Nintendo�s Win in Patent Case against Wii Confirmed

Plaintiff Must Pay Fees

On March 1st, 2016, the Federal Circuit Court of Appeals found that Nintendo�s Wii console does not infringe patents asserted by UltimatePointer, LLC.

A few years ago, the company called Ultimate Pointer started fighting big ‘N’ over the fact that the original Nintendo Wii remote controller looks and works very similar to their UPoint device as pictured above.

Well after many court battles, Nintendo as usual finally wins over this so-called patent troll, regarding their product which at least in this case did exist for a few months even tho it never took off, it was marketed towards execs to use in boardrooms instead of laser pointer, but it never took off.


On March 1, 2016, the Federal Circuit Court of Appeals found that Nintendo’s Wii console does not infringe patents asserted by UltimatePointer, LLC. This decision confirms Nintendo’s win in a Seattle Federal court, where UltimatePointer claimed that the Wii infringed patent numbers 8,049,729 and 7,746,321.

The Appeals Court also confirmed the Seattle Court’s ruling that UltimatePointer was required to pay some of Nintendo’s attorney fees. UltimatePointer was found to have engaged in "bad faith, vexatious, [and] wanton" conduct when deciding to accuse products it had not investigated and that, in some cases, did not exist.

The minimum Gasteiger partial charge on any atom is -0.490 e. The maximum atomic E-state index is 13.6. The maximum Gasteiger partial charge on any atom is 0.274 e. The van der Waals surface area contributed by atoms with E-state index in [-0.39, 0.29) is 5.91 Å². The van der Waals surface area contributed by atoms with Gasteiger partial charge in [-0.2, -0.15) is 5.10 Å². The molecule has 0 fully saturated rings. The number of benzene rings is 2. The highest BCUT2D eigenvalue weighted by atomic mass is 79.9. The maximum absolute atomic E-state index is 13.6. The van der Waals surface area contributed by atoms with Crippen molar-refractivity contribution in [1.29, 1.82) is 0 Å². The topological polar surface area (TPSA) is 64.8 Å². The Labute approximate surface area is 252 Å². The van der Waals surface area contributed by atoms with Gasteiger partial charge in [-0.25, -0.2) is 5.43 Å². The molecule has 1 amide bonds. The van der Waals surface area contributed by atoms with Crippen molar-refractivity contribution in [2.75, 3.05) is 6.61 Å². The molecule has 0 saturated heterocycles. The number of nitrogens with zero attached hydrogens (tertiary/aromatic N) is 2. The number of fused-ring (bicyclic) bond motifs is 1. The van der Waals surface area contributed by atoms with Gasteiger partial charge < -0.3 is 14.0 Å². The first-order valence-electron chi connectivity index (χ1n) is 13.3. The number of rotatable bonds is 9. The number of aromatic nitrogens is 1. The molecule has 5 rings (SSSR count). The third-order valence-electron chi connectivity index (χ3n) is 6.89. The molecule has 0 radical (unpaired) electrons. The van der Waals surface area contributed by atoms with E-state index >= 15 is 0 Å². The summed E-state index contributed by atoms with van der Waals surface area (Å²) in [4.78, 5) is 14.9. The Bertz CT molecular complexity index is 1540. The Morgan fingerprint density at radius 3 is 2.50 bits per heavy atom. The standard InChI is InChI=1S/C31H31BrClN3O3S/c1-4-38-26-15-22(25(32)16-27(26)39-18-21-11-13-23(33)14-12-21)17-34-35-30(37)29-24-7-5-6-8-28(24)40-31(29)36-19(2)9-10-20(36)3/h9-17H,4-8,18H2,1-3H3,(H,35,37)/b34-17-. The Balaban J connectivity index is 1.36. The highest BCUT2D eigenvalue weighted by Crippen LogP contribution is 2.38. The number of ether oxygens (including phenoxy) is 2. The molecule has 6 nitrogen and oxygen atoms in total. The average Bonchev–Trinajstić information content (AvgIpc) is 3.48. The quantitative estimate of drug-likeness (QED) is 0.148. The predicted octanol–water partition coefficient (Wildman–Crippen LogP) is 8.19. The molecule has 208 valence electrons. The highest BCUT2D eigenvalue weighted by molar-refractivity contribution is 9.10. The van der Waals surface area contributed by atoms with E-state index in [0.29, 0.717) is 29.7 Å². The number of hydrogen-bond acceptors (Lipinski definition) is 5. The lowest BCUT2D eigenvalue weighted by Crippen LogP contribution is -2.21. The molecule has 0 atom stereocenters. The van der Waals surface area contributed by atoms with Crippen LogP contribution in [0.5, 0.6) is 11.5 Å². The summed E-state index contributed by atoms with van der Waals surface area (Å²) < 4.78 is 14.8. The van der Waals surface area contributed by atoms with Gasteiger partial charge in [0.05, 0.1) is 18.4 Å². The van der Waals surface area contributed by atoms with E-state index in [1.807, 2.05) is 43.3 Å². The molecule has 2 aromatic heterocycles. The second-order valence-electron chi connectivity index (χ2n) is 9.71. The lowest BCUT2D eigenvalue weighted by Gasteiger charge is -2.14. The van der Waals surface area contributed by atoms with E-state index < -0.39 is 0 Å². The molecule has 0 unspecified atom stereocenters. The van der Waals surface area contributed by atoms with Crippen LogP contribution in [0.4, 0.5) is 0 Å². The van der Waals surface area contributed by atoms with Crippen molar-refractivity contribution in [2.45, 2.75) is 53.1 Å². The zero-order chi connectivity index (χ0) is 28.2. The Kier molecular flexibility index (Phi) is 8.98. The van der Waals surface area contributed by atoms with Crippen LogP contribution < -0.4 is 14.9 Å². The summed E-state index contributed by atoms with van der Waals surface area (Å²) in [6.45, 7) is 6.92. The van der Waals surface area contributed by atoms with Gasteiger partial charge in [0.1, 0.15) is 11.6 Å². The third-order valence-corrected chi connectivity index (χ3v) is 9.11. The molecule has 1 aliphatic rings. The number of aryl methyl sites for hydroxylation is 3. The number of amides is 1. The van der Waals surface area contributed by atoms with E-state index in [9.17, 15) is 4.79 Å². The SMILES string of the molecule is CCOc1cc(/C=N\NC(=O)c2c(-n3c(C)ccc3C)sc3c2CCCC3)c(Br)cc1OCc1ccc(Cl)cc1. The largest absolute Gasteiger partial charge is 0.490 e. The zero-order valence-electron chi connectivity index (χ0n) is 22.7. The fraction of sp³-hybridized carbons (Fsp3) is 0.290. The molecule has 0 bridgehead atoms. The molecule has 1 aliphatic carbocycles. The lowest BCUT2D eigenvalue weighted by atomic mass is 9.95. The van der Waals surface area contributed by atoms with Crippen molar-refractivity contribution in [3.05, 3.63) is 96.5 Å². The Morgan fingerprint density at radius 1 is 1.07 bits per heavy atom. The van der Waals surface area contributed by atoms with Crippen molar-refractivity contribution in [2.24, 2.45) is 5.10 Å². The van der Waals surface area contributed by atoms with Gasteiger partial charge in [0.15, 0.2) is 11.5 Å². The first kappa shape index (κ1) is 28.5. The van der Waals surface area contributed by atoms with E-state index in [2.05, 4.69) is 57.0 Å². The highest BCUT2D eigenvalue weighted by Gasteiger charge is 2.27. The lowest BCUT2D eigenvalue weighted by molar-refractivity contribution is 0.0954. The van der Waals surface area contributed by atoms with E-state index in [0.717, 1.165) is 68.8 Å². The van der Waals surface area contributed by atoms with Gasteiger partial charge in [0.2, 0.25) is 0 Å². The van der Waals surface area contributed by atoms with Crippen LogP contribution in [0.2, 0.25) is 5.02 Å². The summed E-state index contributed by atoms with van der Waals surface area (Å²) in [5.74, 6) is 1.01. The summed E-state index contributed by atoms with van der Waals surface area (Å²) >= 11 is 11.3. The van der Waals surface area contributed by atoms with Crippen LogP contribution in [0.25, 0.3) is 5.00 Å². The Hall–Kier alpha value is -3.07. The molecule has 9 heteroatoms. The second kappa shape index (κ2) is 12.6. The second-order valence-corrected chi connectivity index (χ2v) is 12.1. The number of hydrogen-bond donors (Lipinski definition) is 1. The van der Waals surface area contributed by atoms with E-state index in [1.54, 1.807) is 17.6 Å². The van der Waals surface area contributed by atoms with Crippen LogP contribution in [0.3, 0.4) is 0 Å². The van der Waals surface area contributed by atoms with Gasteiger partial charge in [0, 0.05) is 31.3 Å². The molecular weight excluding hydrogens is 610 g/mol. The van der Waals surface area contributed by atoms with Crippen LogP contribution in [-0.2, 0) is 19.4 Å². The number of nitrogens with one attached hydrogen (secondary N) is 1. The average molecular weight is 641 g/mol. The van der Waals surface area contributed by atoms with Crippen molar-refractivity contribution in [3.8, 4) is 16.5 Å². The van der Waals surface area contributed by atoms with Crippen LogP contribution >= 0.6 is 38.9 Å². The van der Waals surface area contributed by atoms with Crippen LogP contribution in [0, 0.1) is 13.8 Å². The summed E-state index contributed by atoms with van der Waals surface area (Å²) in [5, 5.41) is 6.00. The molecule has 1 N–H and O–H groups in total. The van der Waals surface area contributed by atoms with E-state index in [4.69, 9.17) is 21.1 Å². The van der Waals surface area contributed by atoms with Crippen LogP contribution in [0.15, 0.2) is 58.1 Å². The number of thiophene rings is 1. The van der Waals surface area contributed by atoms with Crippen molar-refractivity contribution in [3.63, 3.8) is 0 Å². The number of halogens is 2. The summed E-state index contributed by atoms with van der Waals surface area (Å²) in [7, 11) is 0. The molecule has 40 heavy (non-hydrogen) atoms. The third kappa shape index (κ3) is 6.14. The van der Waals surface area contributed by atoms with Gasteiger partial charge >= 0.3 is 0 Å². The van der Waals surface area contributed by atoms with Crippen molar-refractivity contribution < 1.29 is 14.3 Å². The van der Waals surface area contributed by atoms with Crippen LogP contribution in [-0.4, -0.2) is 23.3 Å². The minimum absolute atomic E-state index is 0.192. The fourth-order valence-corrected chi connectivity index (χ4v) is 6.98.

"We are very happy with this result," said Ajay Singh, Director of Litigation and Compliance at Nintendo of America. "This case again demonstrates that Nintendo will vigorously defend itself and its innovations against patent lawsuits. It also demonstrates that, when justified, Nintendo will pursue all available options to recover attorney fees for improper litigation conduct. Nintendo continues to support reform efforts to reduce the unnecessary and inefficient burden patent cases like this one place on technology companies in the United States."

This case does not end very well at all for the owners of Ultimate Pointer, as not only did they lose their case, they were forced to pay big ‘N’ all the court fees that they have occurred over the years of fighting this long patent battle, and most likely will be the final straw that breaks this patent troll’s back.

What do you think about the case, did UPoint have a case being similar or not in regard to Wii?